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Nectria canker

Nectria canker - Fruiting bodies of <em>Nectria galligena</em>, the causal agent of Nectria canker, on the margin of a canker on white birch.
  • Latin name: Neonectria galligena (Bres.) Rossman & Samuels
  • French name: Chancre nectrien
  • Division: Ascomycota
  • Class: Hypocreales
  • Synonym(s): Cylindrocarpon heteronema (Berk. & Broome) Wollenweb,
    Dialonectria galligena (Bres.) Petch,
    Nectria galligena Bres.,
    Neonectria ditissima (Tul. & C. Tul.) Samuels & Rossman




Eastern Canada

Damage, symptoms and biology

In wet weather, the causal pathogen infects wounds on the tree (leaf scar, broken branch, crack in the bark). Once established, the pathogen colonizes the tissues of the living bark and begins spreading toward the middle of the tree. A canker then forms on the trunk and as it matures, it causes the bark to split open. The tree tries to seal off this wound by producing a ridge of callus tissue around the scar. The infection, rarely lethal, lasts a number of years, and a state of equilibrium is established between the spread of the fungus and callus formation. After the callus tissue has been growing for a few years, a characteristic target-shaped scar appears. The disease often causes bole breakage, providing a point of entry for decay fungi.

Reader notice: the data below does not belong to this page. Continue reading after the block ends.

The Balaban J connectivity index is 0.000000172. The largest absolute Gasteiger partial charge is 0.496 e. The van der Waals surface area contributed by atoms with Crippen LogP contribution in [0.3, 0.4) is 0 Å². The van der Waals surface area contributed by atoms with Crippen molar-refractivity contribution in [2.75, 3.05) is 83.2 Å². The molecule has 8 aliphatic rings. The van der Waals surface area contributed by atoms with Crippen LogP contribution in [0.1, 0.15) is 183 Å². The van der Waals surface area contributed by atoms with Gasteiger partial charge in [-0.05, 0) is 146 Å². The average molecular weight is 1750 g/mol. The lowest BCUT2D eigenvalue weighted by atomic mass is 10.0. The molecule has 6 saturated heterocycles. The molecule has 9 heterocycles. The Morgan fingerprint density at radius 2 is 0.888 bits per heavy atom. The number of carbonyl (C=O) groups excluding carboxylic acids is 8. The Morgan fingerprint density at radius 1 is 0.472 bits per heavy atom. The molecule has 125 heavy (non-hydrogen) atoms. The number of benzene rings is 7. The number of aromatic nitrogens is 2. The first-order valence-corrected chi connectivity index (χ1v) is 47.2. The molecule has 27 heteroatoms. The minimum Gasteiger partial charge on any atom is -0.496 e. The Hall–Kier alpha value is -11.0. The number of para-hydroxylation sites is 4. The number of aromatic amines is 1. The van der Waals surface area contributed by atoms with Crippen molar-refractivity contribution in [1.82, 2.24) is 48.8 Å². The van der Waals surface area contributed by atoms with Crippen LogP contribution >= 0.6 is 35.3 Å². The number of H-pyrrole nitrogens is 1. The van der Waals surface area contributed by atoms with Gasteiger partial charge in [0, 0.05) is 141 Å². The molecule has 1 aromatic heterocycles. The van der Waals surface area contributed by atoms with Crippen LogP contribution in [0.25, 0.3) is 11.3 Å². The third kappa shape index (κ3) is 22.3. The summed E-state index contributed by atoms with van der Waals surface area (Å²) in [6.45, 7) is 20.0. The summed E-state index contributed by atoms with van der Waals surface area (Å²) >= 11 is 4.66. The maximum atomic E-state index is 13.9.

Other information

The orange-red fruiting bodies of the fungus can frequently be seen on the bark, near the canker.

Canadian Forest Service Publications

Nectria canker

Information on host(s)

Main host(s)

American beech, basswood, grey birch, largetooth aspen, red maple, sugar maple, trembling aspen, white birch, yellow birch


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